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          Best Places to Visit in Egypt



Overview of the West Bank of Luxor, Egypt


The Necropolis of Thebes

The West Bank of the Nile, across from Luxor, contains  the famed Valley of the Kings and other tombs that were built to entomb deceased pharaohs and other members of the nobility.  Other major monuments were constructed as mortuaries, where the bodies of the pharaohs would be prepared for their journey in Underworld.  This vast area on the West Bank of the Nile is known as the Necropolis of Thebes. 

The leading attractions that can be found here include: the Valley of the Kings, the Temple of Hatshepsut, Medinet Habu, and the Colossi of Memnon.  In addition, we cover two other activities that might be of interest if you are in the area: 1) hot air balloon rides over the Theban Necropolis at dawn, and 2) shopping for Alabaster.

Valley of the Kings

Away from the floodplain of the Nile is a sinuous wadi (the Wadi el-Muluk - an intermittently dry river valley) that house over 60 tombs made for the  pharaohs of the New Kingdom, mainly of the 18th to the 20th Dynasties, as well as their children or other important male relatives.

Click this photo to see other pictures of the Valley of the Kings

In Thebes, the Pharaohs chose  to be buried in underground chambers that were purpose-built to their specifications.  The Valley of the Kings is located in an arid, and formerly isolated location, which  helped to preserve many of the monuments.  However, rises in the local water table proved damaging to some of the tombs, particularly that of Ramesses II who was one of Egypt’s greatest builders. 

In past centuries tomb robbing was rampant in this area and  most of the tombs were vandalized in the past, though now restored.  It appears that the sole tomb of a pharaoh that was not disturbed was that of Tutankhamen (King Tut).  It was discovered in 1922 by Howard Carter with the support of the Earl of Carnarvon, George Herbert.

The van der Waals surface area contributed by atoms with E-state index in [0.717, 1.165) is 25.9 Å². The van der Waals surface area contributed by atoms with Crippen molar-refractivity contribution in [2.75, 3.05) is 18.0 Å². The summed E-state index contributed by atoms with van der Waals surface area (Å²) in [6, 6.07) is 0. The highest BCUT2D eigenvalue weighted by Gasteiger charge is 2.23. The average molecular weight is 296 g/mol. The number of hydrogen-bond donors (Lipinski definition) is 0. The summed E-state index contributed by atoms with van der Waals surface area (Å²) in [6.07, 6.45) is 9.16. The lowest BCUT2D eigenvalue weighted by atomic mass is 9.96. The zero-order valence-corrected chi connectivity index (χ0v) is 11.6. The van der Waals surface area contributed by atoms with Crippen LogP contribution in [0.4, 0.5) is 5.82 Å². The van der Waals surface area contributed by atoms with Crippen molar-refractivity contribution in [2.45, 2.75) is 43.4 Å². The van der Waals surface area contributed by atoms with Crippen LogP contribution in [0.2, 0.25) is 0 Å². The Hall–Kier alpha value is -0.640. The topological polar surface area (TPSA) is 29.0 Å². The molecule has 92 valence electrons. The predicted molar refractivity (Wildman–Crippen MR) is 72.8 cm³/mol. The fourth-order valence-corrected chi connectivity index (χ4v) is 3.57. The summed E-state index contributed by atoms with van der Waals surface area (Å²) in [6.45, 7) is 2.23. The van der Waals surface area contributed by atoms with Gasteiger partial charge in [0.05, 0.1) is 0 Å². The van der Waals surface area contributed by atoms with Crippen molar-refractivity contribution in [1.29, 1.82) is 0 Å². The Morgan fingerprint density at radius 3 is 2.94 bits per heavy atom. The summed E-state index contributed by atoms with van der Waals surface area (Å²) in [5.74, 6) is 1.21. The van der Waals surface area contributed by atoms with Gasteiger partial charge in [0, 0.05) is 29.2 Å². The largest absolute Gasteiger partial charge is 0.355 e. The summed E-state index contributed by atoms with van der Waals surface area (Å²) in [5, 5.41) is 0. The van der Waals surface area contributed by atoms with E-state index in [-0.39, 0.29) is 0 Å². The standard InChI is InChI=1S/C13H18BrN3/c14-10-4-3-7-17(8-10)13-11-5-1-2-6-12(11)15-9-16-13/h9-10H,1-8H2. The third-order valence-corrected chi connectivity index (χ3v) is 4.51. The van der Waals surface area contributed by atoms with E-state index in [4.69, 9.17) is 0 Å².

The general ticket for admission to the Valley of the Kings provides you access to three tombs of your choice, although there are a few that require a special (additional) ticket and fee.  One important caution is that cameras are not allowed in the Valley of the Kings and visitors are urged not to bring them to this site. If you bring your camera with you, you will have to leave it on the bus as neither photographs nor photographic equipment  are  allowed beyond the main gate. Next, not all tombs are open at the same time or even during the same season, so let your guide recommend the best of the tombs that can be toured during your visit. 

A tram provides transportation from the entrance to the location of the tombs. From there, you will  walk  to your chosen destinations.  The tombs are actually tunnels and chambers dug into the hills and there are no external temples to see.  In fact, most of the tombs that have been excavated so far are  comprised of relatively compact but finished passageways, that lead down to the burial chamber. Usually there are a few twists, turns, ramps  and steps on the path, but nothing extremely strenuous or difficult, although wheelchair access is not available.